Akil Thomas chased down a loose puck just as he and it got to the top of the goal crease. He managed to backhand the puck in the far side as he fell, breaking a 3-3 tie at 16:02 and giving Canada a dramatic come-from-behind victory in another classic Canada-Russia gold-medal game at the World Juniors.
The goal might have felt like the winner, but soon after Canada incurred another in a long list of penalties, and the penalty killers still had work to do. Making matters worse, Russia coach Valeri Bragin pulled goalie Amir Miftakhov, giving the team a 6-on-4 advantage. Nevertheless, the Canadians did a masterful job on the PK, and Russia later took two minor penalties to end their hopes.
It took half the game to get a goal, but after that the fireworks started to produce a game in which Russia built a 3-1 lead with eleven minutes to go. But Canada stormed back with three late goals to win gold and avenge their worst loss ever at the U20, 6-0 to this same Russian team a week and a half ago.
Canada was lucky it came out of the first period in a scoreless tie. Well, not lucky, exactly. Nolan Foote hit the post on a quick rebound in the first minute, and then teams exchanged power plays. But then Canada incurred three consecutive minors, putting the team on the defensive for the better part of six minutes.
The Russian power play had a tough time getting shots through the incredible shot-blocking bravery of the Canadians, however, and the few times they did Joel Hofer not only made the save, he held the puck. Nary a loose puck or rebound.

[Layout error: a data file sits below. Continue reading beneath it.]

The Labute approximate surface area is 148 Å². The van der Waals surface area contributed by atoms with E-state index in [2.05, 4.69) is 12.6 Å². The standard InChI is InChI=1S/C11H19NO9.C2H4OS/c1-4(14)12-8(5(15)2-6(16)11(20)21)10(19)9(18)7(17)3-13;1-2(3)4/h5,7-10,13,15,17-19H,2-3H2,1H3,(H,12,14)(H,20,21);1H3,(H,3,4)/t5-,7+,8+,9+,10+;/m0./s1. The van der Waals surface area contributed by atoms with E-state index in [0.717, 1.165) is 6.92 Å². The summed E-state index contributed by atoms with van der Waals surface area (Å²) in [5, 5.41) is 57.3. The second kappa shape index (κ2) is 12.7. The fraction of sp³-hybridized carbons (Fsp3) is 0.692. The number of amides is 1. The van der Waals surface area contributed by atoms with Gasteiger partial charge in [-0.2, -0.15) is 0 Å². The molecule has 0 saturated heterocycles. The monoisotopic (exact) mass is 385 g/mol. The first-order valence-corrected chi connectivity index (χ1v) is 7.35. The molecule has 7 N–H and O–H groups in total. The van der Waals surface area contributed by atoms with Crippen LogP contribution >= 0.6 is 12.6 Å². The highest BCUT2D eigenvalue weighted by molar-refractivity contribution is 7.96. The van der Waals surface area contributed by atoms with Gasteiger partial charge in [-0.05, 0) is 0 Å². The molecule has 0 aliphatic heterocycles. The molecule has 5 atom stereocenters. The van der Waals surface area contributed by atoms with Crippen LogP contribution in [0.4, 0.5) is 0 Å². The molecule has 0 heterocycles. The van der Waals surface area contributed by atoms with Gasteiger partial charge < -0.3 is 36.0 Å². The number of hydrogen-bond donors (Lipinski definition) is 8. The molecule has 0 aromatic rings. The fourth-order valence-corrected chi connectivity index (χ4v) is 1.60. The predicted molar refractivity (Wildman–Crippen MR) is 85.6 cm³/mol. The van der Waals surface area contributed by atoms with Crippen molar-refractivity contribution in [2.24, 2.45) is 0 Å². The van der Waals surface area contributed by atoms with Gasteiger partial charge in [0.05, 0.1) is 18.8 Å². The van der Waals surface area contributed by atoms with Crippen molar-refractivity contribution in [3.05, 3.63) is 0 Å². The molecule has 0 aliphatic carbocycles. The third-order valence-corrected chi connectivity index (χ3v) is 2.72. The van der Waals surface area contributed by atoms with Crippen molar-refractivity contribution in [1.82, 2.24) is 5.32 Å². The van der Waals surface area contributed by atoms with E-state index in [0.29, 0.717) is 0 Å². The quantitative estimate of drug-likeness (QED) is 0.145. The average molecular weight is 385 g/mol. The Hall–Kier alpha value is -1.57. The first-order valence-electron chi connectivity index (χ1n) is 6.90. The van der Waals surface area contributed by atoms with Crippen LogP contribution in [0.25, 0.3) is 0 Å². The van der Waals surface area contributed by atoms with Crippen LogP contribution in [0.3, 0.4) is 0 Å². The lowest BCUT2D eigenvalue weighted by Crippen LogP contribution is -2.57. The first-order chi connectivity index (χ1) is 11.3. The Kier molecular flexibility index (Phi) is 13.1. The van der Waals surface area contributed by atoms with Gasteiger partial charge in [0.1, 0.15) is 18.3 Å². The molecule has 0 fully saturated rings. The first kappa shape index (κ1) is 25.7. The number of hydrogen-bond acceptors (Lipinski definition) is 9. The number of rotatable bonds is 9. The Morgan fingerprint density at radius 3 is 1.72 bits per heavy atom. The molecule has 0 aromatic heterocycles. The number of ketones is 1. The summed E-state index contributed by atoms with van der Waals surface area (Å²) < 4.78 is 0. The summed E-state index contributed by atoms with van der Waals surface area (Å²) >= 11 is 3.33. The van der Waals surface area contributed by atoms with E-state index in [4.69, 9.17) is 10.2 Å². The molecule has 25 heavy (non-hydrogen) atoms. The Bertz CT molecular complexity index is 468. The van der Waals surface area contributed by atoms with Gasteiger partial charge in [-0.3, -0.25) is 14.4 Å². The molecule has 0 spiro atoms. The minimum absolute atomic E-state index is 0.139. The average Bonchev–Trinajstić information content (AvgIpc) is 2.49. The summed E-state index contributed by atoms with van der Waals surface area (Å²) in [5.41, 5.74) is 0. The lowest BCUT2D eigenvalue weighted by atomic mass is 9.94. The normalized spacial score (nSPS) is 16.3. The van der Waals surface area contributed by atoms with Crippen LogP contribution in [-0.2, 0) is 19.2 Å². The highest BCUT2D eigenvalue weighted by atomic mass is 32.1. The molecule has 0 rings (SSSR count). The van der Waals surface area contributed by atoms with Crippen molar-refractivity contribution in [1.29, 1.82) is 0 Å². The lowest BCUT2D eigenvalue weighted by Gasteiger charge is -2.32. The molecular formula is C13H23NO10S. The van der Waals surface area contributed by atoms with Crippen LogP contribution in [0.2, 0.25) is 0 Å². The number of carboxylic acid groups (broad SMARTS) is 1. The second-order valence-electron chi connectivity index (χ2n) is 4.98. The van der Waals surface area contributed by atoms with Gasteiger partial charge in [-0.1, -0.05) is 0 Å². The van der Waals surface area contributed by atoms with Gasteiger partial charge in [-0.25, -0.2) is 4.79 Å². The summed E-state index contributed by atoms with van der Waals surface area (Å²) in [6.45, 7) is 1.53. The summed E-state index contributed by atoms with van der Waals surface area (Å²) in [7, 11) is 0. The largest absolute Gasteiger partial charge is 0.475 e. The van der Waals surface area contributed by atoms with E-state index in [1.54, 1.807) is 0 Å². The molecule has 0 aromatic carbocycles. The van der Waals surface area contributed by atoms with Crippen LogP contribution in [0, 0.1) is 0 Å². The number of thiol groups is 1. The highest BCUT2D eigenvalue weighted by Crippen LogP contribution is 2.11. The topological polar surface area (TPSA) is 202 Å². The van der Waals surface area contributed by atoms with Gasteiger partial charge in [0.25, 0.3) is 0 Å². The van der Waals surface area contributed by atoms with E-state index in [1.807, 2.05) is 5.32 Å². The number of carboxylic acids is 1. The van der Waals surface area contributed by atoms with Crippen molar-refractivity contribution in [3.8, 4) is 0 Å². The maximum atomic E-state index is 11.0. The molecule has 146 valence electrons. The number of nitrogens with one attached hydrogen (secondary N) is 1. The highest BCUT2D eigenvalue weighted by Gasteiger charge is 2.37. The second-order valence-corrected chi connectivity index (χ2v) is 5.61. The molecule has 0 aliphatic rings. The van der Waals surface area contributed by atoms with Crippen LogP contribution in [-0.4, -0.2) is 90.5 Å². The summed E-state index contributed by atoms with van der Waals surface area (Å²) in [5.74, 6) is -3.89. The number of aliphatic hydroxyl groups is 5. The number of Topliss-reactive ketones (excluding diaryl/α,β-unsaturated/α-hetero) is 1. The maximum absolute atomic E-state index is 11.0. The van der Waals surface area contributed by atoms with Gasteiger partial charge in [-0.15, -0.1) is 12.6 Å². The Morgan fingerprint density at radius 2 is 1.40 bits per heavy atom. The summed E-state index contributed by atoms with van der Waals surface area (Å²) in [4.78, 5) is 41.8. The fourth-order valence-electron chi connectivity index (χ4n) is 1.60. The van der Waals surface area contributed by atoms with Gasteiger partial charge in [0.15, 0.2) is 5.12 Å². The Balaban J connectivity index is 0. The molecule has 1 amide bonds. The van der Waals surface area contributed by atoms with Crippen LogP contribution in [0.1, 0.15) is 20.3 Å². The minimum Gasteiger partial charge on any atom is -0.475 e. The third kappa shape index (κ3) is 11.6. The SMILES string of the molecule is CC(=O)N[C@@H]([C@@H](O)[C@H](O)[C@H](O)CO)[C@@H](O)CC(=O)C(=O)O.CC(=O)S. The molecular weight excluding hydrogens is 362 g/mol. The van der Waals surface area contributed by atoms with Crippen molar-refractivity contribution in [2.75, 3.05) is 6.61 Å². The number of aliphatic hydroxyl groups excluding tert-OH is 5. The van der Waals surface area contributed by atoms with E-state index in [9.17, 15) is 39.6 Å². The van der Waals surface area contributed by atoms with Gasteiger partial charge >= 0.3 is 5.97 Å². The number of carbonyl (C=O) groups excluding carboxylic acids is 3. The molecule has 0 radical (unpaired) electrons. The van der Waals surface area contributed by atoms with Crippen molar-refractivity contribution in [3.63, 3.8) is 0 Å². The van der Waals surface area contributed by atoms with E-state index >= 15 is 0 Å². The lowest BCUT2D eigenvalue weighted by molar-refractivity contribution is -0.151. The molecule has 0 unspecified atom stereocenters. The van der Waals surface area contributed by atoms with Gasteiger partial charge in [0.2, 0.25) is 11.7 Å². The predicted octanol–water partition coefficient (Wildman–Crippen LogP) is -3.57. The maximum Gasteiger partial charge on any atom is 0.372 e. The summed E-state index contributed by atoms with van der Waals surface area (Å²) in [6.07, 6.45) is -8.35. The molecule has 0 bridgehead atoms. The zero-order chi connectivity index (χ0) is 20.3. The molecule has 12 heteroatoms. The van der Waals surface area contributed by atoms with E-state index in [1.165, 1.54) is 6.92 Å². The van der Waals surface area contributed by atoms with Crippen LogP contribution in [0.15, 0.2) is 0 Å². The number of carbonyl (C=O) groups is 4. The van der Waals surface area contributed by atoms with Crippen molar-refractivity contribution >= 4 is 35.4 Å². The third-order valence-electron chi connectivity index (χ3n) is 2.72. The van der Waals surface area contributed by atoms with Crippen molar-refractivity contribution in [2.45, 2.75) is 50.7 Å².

Total power-play time in the period favoured the Russians, 7:33 to 1:33.
The Russians skated freely by the Canadian defence early in the second and created three great chances, but Hofer was a bit better on each. Alexander Khovanov burst by his man to get a good shot, and later, on a power play, both Kirill Marchenko and Ivan Morozov had great chances that Hofer stopped.
The Russians opened the scoring on another man advantage. A Yegor Zamula shot was touched in front by Nikita Alexandrov, and the game had its first goal.
Soon after, Canada tied the game on a two-minute five-on-three when two Russians took separate penalties on the same play. Alexis Lafreniere took the original shot and Dylan Cozens pushed home the rebound at 11:01.
Less than five minutes later, though, the Russians pulled ahead again on another rebound. This time it was Grigori Denisenko jamming the puck over the goal line with Hofer down.
Canada had the better of play the rest of the period, but Miftakhov made some nice saves, particularly a left pad kick on a one-timer by Liam Foudy.
Canada started the third on the power play, but nothing came of that. It then had a sensational chance to tie the game when Connor McMichael had a cleat breakaway, but he was stoned by Miftakov.
The Russians then increased their lead at 8:46 when Ilya Kruglov made a nice pas from behind the net to Maxim Sorkin in front. He wired a great shot over Hofer’s shoulder to make it 3-1.
Canada, though, struck back just 34 seconds later. A desperate shot on goal by Calen Addison deflected off McMichael’s leg an in, igniting the pro-Canadian crowd and giving the team new life.
And then the captain struck for the tying goal–on a power play, no less. Addison set him up with a soft pass to the back side, and Hayton nailed the top corner to make it a 3-3 game at 11:21. The rest of the game felt like overtime–next goal wins.